Affiliated with the
Communication & Space
Sciences Laboratory

Fractal Antenna Engineering

Fractal Frequency Selective Surfaces

Stage 3 Crossbar Fractal Tree FSS Elements

Members of CEARL have developed techniques for the design of multiband Frequency Selective Surfaces (FSSs) that are based on the use of fractal screen elements. We demonstrate the design methodology by exploiting the self-similarity of the crossbar fractal to implement a tri-band FSS. Another benefit of this design approach, in addition to its multiband performance, is that the frequency response of both the TE and TM modes are exactly the same, owing to the symmetry in the tree-like fractal structure of the screen elements. Dielectric loading effects have been considered for practical implementation of designs with coverage exceeding two bands. Finally, it is noted that the locations of the individual bands can be controlled by the scaling or similarity factor used in the construction of the fractal screen elements.

..: References :..

1-) Planar Multiband Infrared Metallodielectric Photonic Crystals

2-) Multiband Planar Metallodielectric Photonic Crystals Using Frequency Selective Surface Techniques
by R. P. Drupp, J. A. Bossard, D. H. Werner, and T. S. Mayer
2004 IEEE International Symposium on Antennas and Propagation, Monterey, California, June 20-26.

ABSTRACT: Two-dimensional single layer metallodielectric photonic crystals (MDPCs) with multiple stopbands in the far-infrared transmission spectrum have been designed and fabricated using frequency selective surface (FSS) techniques at the micron-scale. These surfaces consist of self-similar fractal cross-dipole or fractal square patch metallic elements patterned on thin, flexible dielectric substrates using standard semiconductor microfabrication techniques. Optimization of design parameters, such as element spacing, through the application of a periodic method of moments (PMM) modeling code leads to experimental results with two transmission stopbands, each with greater than 10dB attenuation. These results are in excellent agreement with those predicted by the PMM model. The positions of the bands can be readily controlled by utilizing the modeling data to determine optimum element geometries.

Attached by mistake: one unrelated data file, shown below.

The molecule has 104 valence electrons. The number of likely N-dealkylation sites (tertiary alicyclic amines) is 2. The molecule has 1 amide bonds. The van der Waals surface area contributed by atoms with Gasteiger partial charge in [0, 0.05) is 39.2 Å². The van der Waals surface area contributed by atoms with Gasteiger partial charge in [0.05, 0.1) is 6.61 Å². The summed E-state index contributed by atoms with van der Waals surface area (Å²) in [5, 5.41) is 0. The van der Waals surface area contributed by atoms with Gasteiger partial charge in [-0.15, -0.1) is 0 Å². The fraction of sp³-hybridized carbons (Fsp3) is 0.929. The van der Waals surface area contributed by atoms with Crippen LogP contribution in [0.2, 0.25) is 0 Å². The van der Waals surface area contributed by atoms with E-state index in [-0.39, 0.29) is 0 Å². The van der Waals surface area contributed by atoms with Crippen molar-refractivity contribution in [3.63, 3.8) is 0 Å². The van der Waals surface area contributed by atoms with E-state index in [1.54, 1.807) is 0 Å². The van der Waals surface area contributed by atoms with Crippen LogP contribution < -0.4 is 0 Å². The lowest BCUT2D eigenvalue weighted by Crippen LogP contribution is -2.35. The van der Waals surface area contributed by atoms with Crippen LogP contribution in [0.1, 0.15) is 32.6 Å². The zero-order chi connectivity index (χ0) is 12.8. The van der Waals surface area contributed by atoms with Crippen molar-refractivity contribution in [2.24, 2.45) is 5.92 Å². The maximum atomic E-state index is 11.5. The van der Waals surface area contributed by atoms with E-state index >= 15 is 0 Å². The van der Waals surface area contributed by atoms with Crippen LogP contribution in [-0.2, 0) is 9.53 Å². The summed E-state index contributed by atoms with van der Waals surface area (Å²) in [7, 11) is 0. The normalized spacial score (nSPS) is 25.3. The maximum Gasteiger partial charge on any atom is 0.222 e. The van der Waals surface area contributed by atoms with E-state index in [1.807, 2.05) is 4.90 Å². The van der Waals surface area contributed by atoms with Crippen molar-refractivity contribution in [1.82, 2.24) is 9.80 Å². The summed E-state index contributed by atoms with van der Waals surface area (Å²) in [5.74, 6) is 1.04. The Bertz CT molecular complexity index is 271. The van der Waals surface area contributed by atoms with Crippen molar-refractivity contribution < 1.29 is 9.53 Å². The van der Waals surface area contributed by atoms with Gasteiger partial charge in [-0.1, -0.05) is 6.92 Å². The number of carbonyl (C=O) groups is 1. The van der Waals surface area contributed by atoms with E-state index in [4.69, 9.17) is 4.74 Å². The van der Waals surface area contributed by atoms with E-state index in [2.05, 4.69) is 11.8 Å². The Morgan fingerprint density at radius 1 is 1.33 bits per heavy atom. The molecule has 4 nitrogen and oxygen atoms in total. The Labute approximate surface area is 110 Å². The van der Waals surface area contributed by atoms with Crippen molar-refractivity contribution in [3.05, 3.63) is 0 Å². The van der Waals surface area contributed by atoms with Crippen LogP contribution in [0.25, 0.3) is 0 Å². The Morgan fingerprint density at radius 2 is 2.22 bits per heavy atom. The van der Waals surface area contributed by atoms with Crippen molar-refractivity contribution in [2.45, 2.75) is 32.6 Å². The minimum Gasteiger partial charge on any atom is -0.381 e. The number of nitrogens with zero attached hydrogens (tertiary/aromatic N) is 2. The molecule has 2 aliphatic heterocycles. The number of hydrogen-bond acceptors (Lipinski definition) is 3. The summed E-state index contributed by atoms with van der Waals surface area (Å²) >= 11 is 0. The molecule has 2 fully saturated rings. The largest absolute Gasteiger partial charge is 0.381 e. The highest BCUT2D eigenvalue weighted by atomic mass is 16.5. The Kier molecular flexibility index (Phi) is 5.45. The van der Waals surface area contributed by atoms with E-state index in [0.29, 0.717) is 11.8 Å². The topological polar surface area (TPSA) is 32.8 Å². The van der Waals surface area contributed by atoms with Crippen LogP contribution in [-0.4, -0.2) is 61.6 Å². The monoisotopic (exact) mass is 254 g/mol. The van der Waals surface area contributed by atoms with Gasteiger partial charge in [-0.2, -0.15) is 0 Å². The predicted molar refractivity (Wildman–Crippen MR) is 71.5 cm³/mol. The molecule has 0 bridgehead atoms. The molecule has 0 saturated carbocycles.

3-) Dual-band infrared Single-layer metallidielectric Photonic Crystals
by R. P. Drupp, J. A. Bossard, Yong-Hong Ye, D. H. Werner, T.S. Mayer
Applied Physics Letters, Vol. 85, Number 10, September 6th, 2004

ABSTRACT: Metallodielectric photonic crystals (MDPCs) consisting of periodic arrays of self-similar two-stage fractal patch metallic elements patterned on thin dielectric substrates are shown to exhibit excellent mid- and far-infrared dual-band response in a single layer structure. This was achieved by optimizing the element size and interelement spacing of cross-dipole and square-patch fractal elements using full-wave periodic method of moments modeling techniques that calculate electromagnetic scattering from the MDPC surface and are able to account for material loss and loading effects. All structures fabricated based on these designs had two measured stopbands with greater than 10 dB attenuation positioned at wavelengths determined by element geometry and size as well as interelement spacing. This simple single layer fractal MDPC geometry will facilitate further scaling into the near-IR wavelength regime.

4-) The Design and Fabrication of Planar Multiband Metallodielectric Frequency Selective Surfaces for Infrared Applications
by Jeremy A. Bossard, Douglas H. Werner, Theresa S. Mayer, Jacob A. Smith, Yan U. Tang, Robert P. Drupp, and Ling Li
IEEE Transactions on Antennas and Propagation, Vol. 54, No. 4, pp. 1265 - 1276, April 2006.

ABSTRACT: In this paper, micron-scale frequency selective surfaces (FSS) are presented for the first time that exhibit multiple strong stopbands (>10dB) in the far-infrared (IR). Fractal and genetic algorithm (GA) synthesis techniques are employed in the design of single-layer, multiband IR FSS. These designs have been fabricated on thin, flexible polyimide substrates and characterized using Fourier transform infrared (FTIR) spectroscopy. Measurements show excellent agreement with predictions from a periodic method of moments (PMoM) analysis technique that takes into account metallic and dielectric losses. Additional design constraints were incorporated into the GA in order to guarantee that the synthesized FSS structures could be accurately fabricate

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